Soup and success: how food gives young people skills for the future

It’s mid-morning at the Llandrindod Pupil Referral Unit. A sleepy-faced teenager shuffles through the main classroom, calling over her shoulder that she’s “off to water the plants”. We follow her outside, where a trough of parsley, basil, coriander and oregano stands against a sunny wall, together with neatly aligned pots of strawberries and some pea plants that are bearing their first pods. She picks one and tastes it.

“Every day they go out there, they water those plants, they care for them,” says Linda Gutierrez, one of the teachers at the Unit. She explains that the produce finds its way into the meals that staff and students share at the centre, but it’s clear that the benefits of gardening and cooking go far beyond producing a few herbs. It is about nurturing young people who are falling through the cracks and drawing them back into shared activity with others.

ladling soup

Food is an important part of life at the PRU, which takes young people who are not able to study in mainstream education because of emotional and behavioural problems. “Some of these children have never sat at a table to eat properly – they don’t have that interaction with their family,” says Linda, who works hard to improve their social skills. “They’re not very good at joining in, so we eat together, we cook together, so they’re getting that social interaction. You learn a lot about a person by having those sitting-down chats over a meal, and they learn a lot about you.”

Linda’s affection for her charges, and her pride in them, shines through as she shares stories of their quirks and breakthroughs. Life at the PRU however is not just about providing a substitute family life for vulnerable young people. Like anybody else, they need an education and preparation for employment. The staff therefore build on the role that food already plays in the Unit and teach a Food Technology GCSE. They also have their learners take part in a Welsh Baccalaureate Enterprise and Employability Challenge, which involves developing and marketing a food product suitable for sale in a farm shop.

Linda explains the process. Working as a team – numbers fluctuate at the PRU, but for this challenge there were just three of them – they visited Penpont farm shop, Llandrindod Market and other places to research ingredients and choose recipes. They came up with Flash Soups – ‘a flash of energy’ – and designed a logo, packaging, a sell-by date, allergen information and an (imaginary) social media campaign. They held taste tests, tweaked the recipes and the shared the final results at a Young Carers’ social evening.

She shows me the videos they made as part of their Welsh Baccalaureate accreditation. One girl reflects on the tasting sessions, explaining with teenage clarity her rejection of all blended soups and weighing up the relationship between appearance and taste. Another has a more commercial eye, and is interested in how the team worked together: “The one thing that stood out doing this project was that if people were absent from a meeting we had to delay making important decisions…The business world is not as easy as I thought”.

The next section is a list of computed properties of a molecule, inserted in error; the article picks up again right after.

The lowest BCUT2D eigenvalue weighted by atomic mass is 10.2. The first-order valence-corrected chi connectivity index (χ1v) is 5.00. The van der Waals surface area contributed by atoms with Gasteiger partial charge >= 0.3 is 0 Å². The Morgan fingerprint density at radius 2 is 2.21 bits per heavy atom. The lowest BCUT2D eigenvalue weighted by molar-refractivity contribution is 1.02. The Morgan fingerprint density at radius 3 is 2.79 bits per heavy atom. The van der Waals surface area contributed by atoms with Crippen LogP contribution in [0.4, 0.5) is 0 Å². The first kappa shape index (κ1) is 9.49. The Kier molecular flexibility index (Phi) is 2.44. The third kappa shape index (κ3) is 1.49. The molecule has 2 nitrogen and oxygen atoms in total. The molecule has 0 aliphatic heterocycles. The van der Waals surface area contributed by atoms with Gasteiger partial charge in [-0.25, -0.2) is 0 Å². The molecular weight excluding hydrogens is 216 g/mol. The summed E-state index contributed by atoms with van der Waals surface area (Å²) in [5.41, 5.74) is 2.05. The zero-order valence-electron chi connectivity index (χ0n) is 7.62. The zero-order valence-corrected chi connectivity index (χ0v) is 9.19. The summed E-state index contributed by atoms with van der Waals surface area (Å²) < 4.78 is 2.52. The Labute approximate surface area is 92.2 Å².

As an add-on to the soup challenge, Linda arranged for them to take an online Food Hygiene certificate. This gave them extra confidence – it’s a qualification that not many teenagers have – and it even enabled some of them to find part-time work in local cafes. And of course, they learned a lot about nutrition and how to cook healthy food for themselves, the life skills which Linda and her team instill “by stealth”.

The plan is now to build on the challenge for next year by growing their own vegetables at their other site in Brecon. Through a skype link we talk to her colleague Terry Holmes, who takes us on a virtual tour of the new garden. Raised beds are planted with tomatoes, savoy cabbages, courgettes, snap peas, carrots, beetroot, radish, red onions and chives, and there’s a compost heap waiting for the peelings. The plants are still small and full of promise in the freshness of mid-June.

Here we meet a third student who has been working on a planting plan. He speaks in monosyllables but it’s clear how much he cares about the garden; he’s been googling to find out what’s in season and has his eye on some giant pumpkin seed, which Linda promises to help him find.

courgetteThe PRU’s food activities also give it links with the wider community. Staff and pupils have visited various gardens in the Social Farms and Gardens network, including Ashfield Community Enterprise near Llandrindod, to learn new skills. Linda has also signed the garden up for the RHS school gardening scheme, which provides information sheets, teaching ideas and advice.

As she says, “That’s what’s so nice about working in a PRU. We can be really creative, because school doesn’t work for these children. We still have to educate them, but we can find other ways to get their interest”.

Terry sums it up, referring to the youngster we just met: “We said to him only this morning, ‘How does it feel when you’ve grown something from a seed?’ And he said, ‘it’s a nice feeling, to nurture something and keep watering it every day, to see something grow’ – and you can’t believe how much the courgettes have grown!”. The same could be said for the young people themselves.

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